United Methodists Respond in Aftermath of Crash

February 19, 2009

By Marilyn J. Kasperek*

Feb. 16, 2009 | CLARENCE CENTER, N.Y. (UMNS)

United Methodists have actively joined the effort to help those impacted by the loss of Continental Flight 3407.


That flight was about seven miles from Buffalo Niagara International Airport when it went down around 10:20 p.m. on Feb. 12, striking a house in Clarence Center. All 49 people aboard were killed, along with one person in the house.


United Methodists were among the first responders on the scene, law enforcement securing the area, clergy responding to calls, volunteers caring for the families of those lost, and many praying and asking "how can we help."


The Rev. Don and Barb Weaver - veterans on the Red Cross Critical Response team and members of the United Methodist Western New York Conference - were called for help early on Feb. 13 by the local Red Cross.


Within 20 minutes, they had pulled together what they needed. Gini Archer and Dot Norsen of Victor United Methodist Church and Judy Bezon, formerly of Sodus United Methodist Church, joined the Weavers and set up a child-friendly place where many of the grieving families are staying.


In Clarence Center, the small, closely-knit community where the plane went down, the Reverends Chuck Smith and David Kofahl joined with other clergy in the Town of Clarence to offer comfort, listen to conversations and concerns, and to begin to craft response to community needs expected once the attention leaves.

"We are trying to prepare for after the media pulls out," said Smith, pastor of Clarence Center United Methodist Church. "So much is unresolved right now, changing so fast. Everyone wants to help."

Temporary memorial site

His congregation, located at the corner of Clarence Center and Herr Road, is a temporary memorial site for those wishing to drop off expressions of sympathy. The temporary site will be cared for by the congregation. Once access is available to the scene of the tragedy, they will respectfully transfer the items to that location. (In photo at right, camera crews set up for a Feb. 15 service at Clarence Center (N.Y.) United Methodist Church.)


During services at the Clarence Center Church on Feb. 15, the church bells tolled 50 times, once for each of the dead.


At the family center, there are pillows on the floor for snuggling up to read a book, Playdoh, paints and markers, glue and scissors for creative expression, learning and sharing centers, cuddly toys, puppets, and a suitcase filled with blocks and tools.


A mat on the floor is filled with emergency vehicles and airplanes where children can play through what they are experiencing with someone close by to listen, hug, and just be there.


Team members are highly trained, credentialed, and experienced giving children a safe secure support system. "It is so important to have people trained to know what to do with children in times of disaster," said Mrs. Weaver.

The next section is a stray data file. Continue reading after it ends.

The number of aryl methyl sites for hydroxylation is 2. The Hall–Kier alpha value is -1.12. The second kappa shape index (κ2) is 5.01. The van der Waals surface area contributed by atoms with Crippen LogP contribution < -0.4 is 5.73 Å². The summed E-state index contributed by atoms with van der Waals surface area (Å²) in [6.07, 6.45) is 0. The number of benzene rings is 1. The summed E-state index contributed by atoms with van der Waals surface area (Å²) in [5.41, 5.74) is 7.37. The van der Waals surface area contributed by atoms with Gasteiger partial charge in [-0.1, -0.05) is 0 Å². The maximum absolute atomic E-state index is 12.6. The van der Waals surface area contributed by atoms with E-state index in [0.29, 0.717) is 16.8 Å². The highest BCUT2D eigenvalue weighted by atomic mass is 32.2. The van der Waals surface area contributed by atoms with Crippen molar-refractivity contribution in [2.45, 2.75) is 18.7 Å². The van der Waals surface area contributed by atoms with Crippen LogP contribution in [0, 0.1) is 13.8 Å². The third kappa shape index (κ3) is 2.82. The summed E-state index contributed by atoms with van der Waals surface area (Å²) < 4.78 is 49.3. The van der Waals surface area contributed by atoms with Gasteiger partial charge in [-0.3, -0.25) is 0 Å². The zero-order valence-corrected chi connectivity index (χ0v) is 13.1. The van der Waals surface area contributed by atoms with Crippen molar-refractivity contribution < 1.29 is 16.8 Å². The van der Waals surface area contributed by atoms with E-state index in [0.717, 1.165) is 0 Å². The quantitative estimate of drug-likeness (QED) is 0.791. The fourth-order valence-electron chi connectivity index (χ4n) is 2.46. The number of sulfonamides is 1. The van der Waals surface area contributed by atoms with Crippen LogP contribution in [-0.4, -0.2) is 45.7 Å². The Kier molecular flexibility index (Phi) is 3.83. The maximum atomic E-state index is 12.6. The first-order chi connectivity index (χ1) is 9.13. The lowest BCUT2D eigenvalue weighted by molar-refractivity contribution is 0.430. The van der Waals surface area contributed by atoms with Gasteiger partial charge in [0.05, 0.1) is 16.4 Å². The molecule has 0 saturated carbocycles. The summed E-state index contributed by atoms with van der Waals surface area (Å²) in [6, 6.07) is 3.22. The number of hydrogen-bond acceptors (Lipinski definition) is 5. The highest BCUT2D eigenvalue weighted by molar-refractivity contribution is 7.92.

She has seen the value, having set up similar centers following numerous disasters around the world, including the Family Assistance Center following 9/11. There, the team saw about 100 children a day, each having experienced the death of someone they loved.


Families who have lost loved ones in the crash are given a safe secure place to stay, away from the media, where they can receive information before it is released to the public, share their experiences with each other, and access support from counselors and others trained to walk with others through this kind of disaster.


Prepared to be present for the families for up to 10 days, the team makes themselves as available as they can to parents and children, the Weavers added.

Heard flight fly over

Smith (in photo at left) and his family heard Flight 3407 fly over and experienced their home shaking three times shortly thereafter. They live about a half-mile to the east of the crash site. "Many parents are asking me how to reassure their children, knowing their homes will remain on the flight path," he said.


Available to first responders in the initial hours following the crash, Clarence pastors were able to help coordinate obtaining needed food and other supplies for those helping throughout the day on Feb. 13.


They and many United Methodists from their congregations shared in a community prayer service at the Eastern Hills Wesleyan Church that afternoon, offering support in any way they could. Smith noted that they may make counselors available to the community at large if it is determined to be helpful.


The Rev. Keith Manry, pastor of nearby Akron (N.Y.) First United Methodist Church and chaplain of the Akron Volunteer Fire Company, was present at the fire hall when the eight-man crew called to the crash site returned. Experiences at the scene need to stay within the fire company, so his ability to be there for them was critical, according to the Akron Fire Chief Terry Lotz.


"I'm inspired by these volunteers," Manry said, "it is profound the depth of their commitment to others, that they can deal with what they have seen and return home to their regular jobs, ready to do it again."


One United Methodist congregation spent Feb. 13 rallying around one of their families, bringing meals, listening, and caring. One United Methodist clergy member lost a close friend. All were living out their faith within a community in shock and only beginning to grieve.


"Most of it is time together," Mrs. Weaver said, "to be present and provide an opportunity for healing."


*Marilyn J. Kasperek is director of communications for the United Methodist Western New York and North Central New York Annual Conferences.